Some Pointers

In my preaching class at seminary, one of the first texts on which I had to preach dealt with the ministry of John the Baptist.  The text was Luke 3:7-18:

John said to the crowds that came out to be baptized by him, “You brood of vipers! Who warned you to flee from the wrath to come? Bear fruits worthy of repentance. Do not begin to say to yourselves, ‘We have Abraham as our ancestor’; for I tell you, God is able from these stones to raise up children to Abraham. Even now the ax is lying at the root of the trees; every tree therefore that does not bear good fruit is cut down and thrown into the fire.” And the crowds asked him, “What then should we do?” In reply he said to them, “Whoever has two coats must share with anyone who has none; and whoever has food must do likewise.” Even tax collectors came to be baptized, and they asked him, “Teacher, what should we do?” He said to them, “Collect no more than the amount prescribed for you.” Soldiers also asked him, “And we, what should we do?” He said to them, “Do not extort money from anyone by threats or false accusation, and be satisfied with your wages.”

As the people were filled with expectation, and all were questioning in their hearts concerning John, whether he might be the Messiah, John answered all of them by saying, “I baptize you with water; but one who is more powerful than I is coming; I am not worthy to untie the thong of his sandals. He will baptize you with the Holy Spirit and fire. His winnowing fork is in his hand, to clear his threshing floor and to gather the wheat into his granary; but the chaff he will burn with unquenchable fire.” So, with many other exhortations, he proclaimed the good news to the people.

In composing the sermon, I was troubled by a number of things, both inside and outside of the text.  First, I was troubled by that which Luke called “good news.”  Specifically:  “His winnowing fork is in his hand, to clear his threshing floor and to gather the wheat into his granary; but the chaff he will burn with unquenchable fire.”  There is good news in this preaching, but there is also some very big troubling news, and given Luke’s presentation of the Good News in general, I felt as though there was very bad news in store for myself and many of the people who live in North America.  For me, that was the trouble in and with the text.

The trouble that came from outside of the text was rather minor in comparison, but it still bothered me.  It concerned what I should call John.  He has been called John the Baptist in every church of which I have been a part.  Some modern scholars, however, call him John the Baptizer, presumably so that those who are unfamiliar with the Christian tradition don’t confuse John with a particular denomination.  In the Orthodox Tradition, John is often called the Forerunner, which is a name that I like for John but which presents in a problem in that many people in the West aren’t very familiar with this particular title.  What would I call John?  What would I call him?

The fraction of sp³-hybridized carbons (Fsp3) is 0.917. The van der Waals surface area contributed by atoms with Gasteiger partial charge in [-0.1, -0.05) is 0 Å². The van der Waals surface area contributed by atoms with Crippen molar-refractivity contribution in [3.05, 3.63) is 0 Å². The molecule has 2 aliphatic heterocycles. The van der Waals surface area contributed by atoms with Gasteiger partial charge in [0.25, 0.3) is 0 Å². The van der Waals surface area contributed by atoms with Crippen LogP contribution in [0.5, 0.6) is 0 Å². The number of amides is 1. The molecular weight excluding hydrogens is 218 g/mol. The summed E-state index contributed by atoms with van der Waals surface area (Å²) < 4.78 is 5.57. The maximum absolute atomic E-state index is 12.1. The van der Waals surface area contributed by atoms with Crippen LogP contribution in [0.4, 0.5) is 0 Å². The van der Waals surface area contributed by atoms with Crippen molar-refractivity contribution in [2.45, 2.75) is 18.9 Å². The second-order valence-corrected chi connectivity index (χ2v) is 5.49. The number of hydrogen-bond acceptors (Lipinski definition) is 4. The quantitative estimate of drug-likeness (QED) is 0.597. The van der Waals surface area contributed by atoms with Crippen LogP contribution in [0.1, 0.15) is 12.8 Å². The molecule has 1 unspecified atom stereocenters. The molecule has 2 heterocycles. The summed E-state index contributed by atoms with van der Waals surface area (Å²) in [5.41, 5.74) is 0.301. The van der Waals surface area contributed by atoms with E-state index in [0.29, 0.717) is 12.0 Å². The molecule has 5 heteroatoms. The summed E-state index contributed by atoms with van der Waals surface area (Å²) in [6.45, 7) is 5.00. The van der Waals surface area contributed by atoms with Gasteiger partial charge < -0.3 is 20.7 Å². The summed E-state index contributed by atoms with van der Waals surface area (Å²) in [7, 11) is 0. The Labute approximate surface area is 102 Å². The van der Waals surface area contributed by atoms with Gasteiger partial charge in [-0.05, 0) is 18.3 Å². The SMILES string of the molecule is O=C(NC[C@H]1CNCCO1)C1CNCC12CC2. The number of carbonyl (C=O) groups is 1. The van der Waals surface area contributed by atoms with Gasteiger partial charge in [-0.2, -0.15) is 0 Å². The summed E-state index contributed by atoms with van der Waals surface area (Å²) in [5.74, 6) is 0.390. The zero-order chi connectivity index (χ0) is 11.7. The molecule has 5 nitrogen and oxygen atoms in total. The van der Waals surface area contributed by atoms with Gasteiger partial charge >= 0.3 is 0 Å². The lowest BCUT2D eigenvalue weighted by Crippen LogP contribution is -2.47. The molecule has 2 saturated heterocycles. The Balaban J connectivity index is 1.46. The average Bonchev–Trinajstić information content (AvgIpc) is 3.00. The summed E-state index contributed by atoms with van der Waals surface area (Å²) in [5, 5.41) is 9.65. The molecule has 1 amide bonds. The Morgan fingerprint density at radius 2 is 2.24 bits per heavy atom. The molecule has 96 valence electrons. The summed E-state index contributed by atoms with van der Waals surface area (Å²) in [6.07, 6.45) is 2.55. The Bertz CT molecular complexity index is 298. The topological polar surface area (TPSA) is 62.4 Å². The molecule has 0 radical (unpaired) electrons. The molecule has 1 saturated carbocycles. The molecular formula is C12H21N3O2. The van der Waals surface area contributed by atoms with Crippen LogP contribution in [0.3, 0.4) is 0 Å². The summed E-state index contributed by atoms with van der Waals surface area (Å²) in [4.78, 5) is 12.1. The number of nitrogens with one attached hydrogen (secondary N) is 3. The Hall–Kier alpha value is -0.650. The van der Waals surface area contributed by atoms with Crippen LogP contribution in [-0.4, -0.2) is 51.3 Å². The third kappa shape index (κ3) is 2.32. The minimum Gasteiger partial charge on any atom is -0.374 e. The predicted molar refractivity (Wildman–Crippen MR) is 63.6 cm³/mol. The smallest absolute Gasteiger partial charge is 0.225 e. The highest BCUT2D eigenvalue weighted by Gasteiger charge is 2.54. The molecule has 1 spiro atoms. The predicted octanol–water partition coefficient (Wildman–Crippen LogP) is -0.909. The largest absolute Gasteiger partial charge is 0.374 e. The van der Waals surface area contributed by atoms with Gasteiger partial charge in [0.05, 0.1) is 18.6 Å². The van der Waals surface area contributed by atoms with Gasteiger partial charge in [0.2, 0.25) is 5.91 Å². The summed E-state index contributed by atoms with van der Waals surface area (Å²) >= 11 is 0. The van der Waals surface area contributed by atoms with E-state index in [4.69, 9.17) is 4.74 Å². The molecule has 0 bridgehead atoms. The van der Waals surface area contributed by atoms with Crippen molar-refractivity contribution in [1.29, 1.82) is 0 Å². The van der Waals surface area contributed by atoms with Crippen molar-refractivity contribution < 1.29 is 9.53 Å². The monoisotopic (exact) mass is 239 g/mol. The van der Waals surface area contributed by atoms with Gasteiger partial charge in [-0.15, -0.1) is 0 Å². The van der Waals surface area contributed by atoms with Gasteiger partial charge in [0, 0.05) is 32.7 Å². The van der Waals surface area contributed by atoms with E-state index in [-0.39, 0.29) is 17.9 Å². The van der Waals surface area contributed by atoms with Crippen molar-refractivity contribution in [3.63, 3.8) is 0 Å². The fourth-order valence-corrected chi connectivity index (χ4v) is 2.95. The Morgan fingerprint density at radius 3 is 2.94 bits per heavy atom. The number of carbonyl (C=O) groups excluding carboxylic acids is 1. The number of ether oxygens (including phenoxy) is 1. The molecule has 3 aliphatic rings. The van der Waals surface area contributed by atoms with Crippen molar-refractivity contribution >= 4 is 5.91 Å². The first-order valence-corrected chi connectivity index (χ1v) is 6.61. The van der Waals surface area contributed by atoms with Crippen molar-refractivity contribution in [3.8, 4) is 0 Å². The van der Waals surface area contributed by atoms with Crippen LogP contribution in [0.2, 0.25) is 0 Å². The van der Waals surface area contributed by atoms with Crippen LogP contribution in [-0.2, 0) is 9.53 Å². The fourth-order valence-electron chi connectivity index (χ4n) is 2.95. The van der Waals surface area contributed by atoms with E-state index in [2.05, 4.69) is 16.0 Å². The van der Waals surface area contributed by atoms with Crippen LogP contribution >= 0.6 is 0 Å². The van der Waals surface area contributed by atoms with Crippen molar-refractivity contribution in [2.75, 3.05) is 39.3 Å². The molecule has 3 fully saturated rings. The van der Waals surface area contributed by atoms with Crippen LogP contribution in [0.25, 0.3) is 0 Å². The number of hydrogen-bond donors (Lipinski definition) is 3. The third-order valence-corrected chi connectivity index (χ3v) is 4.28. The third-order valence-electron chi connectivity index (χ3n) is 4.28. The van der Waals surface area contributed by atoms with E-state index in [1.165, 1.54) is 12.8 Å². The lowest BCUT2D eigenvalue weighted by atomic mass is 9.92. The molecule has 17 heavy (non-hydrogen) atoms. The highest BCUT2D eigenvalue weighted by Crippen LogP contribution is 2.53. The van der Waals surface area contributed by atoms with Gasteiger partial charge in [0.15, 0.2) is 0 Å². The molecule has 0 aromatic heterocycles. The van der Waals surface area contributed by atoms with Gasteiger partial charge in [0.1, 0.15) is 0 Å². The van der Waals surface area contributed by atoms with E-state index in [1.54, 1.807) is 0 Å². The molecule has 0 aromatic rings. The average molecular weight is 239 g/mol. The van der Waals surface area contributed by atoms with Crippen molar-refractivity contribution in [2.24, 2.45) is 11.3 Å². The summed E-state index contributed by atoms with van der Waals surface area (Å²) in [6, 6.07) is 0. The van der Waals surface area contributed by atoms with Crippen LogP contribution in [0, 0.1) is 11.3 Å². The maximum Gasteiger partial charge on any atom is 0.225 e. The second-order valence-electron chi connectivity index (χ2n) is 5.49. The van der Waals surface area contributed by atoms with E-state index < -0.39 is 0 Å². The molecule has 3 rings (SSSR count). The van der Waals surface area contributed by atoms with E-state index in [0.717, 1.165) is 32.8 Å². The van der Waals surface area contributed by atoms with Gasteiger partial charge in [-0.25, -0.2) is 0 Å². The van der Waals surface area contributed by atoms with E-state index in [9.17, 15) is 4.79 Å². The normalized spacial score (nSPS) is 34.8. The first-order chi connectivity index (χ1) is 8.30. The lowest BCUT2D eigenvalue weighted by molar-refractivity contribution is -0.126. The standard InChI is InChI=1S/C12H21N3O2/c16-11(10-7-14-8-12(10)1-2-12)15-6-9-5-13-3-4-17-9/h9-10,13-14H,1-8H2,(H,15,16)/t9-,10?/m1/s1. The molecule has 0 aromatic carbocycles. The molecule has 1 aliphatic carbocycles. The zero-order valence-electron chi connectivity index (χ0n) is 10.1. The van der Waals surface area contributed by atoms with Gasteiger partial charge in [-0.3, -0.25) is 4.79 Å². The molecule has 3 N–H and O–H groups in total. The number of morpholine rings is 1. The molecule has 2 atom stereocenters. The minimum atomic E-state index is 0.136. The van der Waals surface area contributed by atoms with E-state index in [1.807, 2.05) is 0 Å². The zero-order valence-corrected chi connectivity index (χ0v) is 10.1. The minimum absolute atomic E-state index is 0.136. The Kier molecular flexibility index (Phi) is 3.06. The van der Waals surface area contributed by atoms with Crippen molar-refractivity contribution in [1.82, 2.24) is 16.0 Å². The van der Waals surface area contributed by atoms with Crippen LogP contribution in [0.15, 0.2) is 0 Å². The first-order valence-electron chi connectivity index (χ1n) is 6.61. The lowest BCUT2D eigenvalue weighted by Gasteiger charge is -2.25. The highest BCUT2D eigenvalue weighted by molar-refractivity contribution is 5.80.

I got bogged down in so many things.

Furthermore, what aspect of John’s ministry, if I wasn’t going to talk about unquenchable fire, was I going to focus on?  There is, in comparison with many other characters in the Gospels, an awful lot of information on John.  There was the manner of his life, the preaching that he did, and the course that his life would take.  Where would I go with the sermon?

I won’t tell you how that sermon turned out…

Now, however, I wish that, in those moments with those questions and those thoughts, I had seen this icon of St. John the Forerunner:

St. John the ForerunnerIn this icon, several parts of John’s life and ministry are present.  The saying about the ax being at the root of the tree is represented in the bottom right corner, providing substance for reflection.  The figure of John is surrounded by the wilderness, portrayed as a rocky and barren place with a few, sparse, gnarled trees.  John himself is disheveled and somewhat haggard-looking.  It reminds us that John’s way of life was a rough one; it reminds us that he was a strange instrument for the Gospel.  The black wings on his back are also fascinating.  In the Middle Ages, iconographers started giving John wings.  In this particular rendition of John the Forerunner, the wings have blackened.  John is a messenger, an angel, but he’s a particular kind of angel, not your cliche sort of angel.  He is somehow set apart from every human being and every angel.  Finally, in the bottom left corner, there is a foreshadowing of the earthly end that awaits John, his beheading.  Even in this dishonored state, however, the halo around John’s head shines on.  Was John really defeated?  The halo suggests that he was not.

There is a lot going on in this icon.  One could focus on so many things about and around John.  Many things can be said about it.  Yet, it should be noted that John himself is only focused on one thing, Christ.  John has a sort of tunnel vision.  He doesn’t look to the root of the tree, the ax, the rocky and barren wilderness, or his own fate.  He stares out and points up and over to Christ.  That is the whole point of John the Baptist’s life.  So much around and about him could capture our attention.  But – as for John, he has chosen the better part, to focus on the one who comes after him, the one whose sandals he is unworthy to untie, the one who gives that halo to his head while in a dish.

John does one thing, really:  he points ahead to Christ.

Maybe it is that we should call him John the Pointer to Christ.  I assume that John would be honored by that title, though it may take so much of the spotlight off of him.

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